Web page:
Crowe v. The Fonda Group, Opinion No. 4-18WC (Mar. 2, 2018)(ALJ Phillips)
Claimant had a 2001 work related injury with an employer which went out of business in Vermont shortly thereafter. Claimant had follow-up medical appointments in 2015 for the original work-related injury which caused her to lose time from work in order to attend those medical appointments. Claimant sought an order from the Commissioner requiring the workers’ compensation carrier to compensate Claimant for that lost time instead of her current employer. The Commissioner rejected that argument holding that “The Commissioner’s interpretation of ‘6408 as expressed in Hathaway [v. S.T. Griswold & Co., Opinion No. 04-14WC (Mar. 17, 2014)] rests on a solid foundation, now buttressed by a legally promulgated rule. Claimant’s arguments to the contrary notwithstanding, I can discern no basis for reconsidering or reversing it.”

LaHaye v. Kathy=s Caregivers, Opinion no. 05-08WC (Mar. 27, 2018)(ALJ DeBernardi)
Claimant’s hip injury found compensable by testimony of treating physician over that of IME doctor’s opinions. No evidence of waiver defense when Defendant paid for diagnostic testing to determine if pain coming from contested hip condition as opposed to accepted low back claim.

Hall v. Safelite Group, Inc., Opinion No. 06-18WC (Mar. 29, 2018)(ALJ Phillps)
Medical marijuana found to constitute reasonable medical treatment for Claimant’s CRPS diagnosis but found not compensable pursuant to VT WC Act. “Vermont’s medical marijuana statute was enacted in 2004. The landscape has changed significantly in the years since. Medical marijuana is now legal in more than half the states, and Vermont recently became the ninth state to legalize the use of recreational marijuana as well. Changes may also be afoot at the federal level, though it remains difficult to discern what direction those will take. It seems inevitable that state and federal policy regarding legalization will eventually coalesce. When that occurs, the uncertainty that now exists as to insurance coverage for medical marijuana will likely be resolved. Until then, and particularly given the shadow cast by the federal Justice Department’s most recent enforcement guidance, the specific language of 18 V.S.A. ‘447c(b)(4) permits only one result. Notwithstanding that Claimant’s use of the drug is medically appropriate, necessary and therefore reasonable under 21 V.S.A. ‘640(a), I cannot compel Defendant to reimburse him for his medical marijuana purchases.”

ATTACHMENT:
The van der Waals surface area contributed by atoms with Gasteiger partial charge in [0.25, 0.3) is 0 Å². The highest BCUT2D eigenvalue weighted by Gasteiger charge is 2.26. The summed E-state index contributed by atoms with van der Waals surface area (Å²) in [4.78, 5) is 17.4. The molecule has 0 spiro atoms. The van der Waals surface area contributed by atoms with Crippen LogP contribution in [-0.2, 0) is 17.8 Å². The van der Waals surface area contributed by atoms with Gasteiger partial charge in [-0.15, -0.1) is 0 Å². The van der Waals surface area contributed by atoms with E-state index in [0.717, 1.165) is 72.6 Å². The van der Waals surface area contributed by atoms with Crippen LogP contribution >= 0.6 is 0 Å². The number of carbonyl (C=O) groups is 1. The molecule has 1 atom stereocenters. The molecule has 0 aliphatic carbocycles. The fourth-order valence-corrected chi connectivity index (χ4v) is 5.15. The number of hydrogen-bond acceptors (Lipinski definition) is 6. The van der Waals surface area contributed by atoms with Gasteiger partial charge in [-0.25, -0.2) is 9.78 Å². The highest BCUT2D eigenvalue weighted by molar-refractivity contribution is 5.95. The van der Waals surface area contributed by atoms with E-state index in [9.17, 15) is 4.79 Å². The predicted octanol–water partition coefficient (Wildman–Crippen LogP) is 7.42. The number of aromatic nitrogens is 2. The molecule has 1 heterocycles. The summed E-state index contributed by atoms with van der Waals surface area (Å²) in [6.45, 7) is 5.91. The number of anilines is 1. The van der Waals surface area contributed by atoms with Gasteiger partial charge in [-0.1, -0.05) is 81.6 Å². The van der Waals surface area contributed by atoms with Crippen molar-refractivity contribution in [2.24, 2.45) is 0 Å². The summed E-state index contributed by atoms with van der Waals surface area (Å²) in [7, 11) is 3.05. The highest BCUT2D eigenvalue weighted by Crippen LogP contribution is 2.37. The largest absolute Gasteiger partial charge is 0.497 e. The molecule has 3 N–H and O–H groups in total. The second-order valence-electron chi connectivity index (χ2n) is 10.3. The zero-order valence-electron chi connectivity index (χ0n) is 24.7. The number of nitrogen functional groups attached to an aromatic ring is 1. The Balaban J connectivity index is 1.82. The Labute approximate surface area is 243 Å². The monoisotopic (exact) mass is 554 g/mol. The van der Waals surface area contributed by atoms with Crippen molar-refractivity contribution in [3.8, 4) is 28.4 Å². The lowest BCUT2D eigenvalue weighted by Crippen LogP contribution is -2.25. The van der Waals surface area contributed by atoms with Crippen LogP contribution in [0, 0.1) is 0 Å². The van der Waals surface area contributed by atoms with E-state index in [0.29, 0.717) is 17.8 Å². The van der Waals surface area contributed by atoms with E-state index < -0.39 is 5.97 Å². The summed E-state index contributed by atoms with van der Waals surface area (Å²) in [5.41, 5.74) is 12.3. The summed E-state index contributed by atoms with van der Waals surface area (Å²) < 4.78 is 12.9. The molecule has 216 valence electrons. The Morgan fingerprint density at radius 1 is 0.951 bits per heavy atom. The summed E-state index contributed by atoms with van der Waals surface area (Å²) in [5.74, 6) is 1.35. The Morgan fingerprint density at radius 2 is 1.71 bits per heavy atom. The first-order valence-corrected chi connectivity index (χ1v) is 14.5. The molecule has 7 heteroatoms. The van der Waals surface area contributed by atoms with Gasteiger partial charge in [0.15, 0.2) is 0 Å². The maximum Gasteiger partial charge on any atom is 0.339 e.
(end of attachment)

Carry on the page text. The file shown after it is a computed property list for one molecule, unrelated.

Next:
Jarvis v Burlington Food Service, (Jan. 17, 2018) (R.Cain Arbitrator)
In preliminary ruling on multi party Agg v Rec issue, Arbitrator bars middle carrier from arguing recurrence based upon lack of prosecution of original arbitration in 2011 and lack of rebuttal of original carrier’s filing with the Department in 2013 in response to second carrier=s filing of Form 22 with escape clause language that “this matter is concluded from our end and that [second carrier] is relieved of any further responsibility/liability in this matter.” Underlying claim between second and third carrier on agg v rec issue to continue.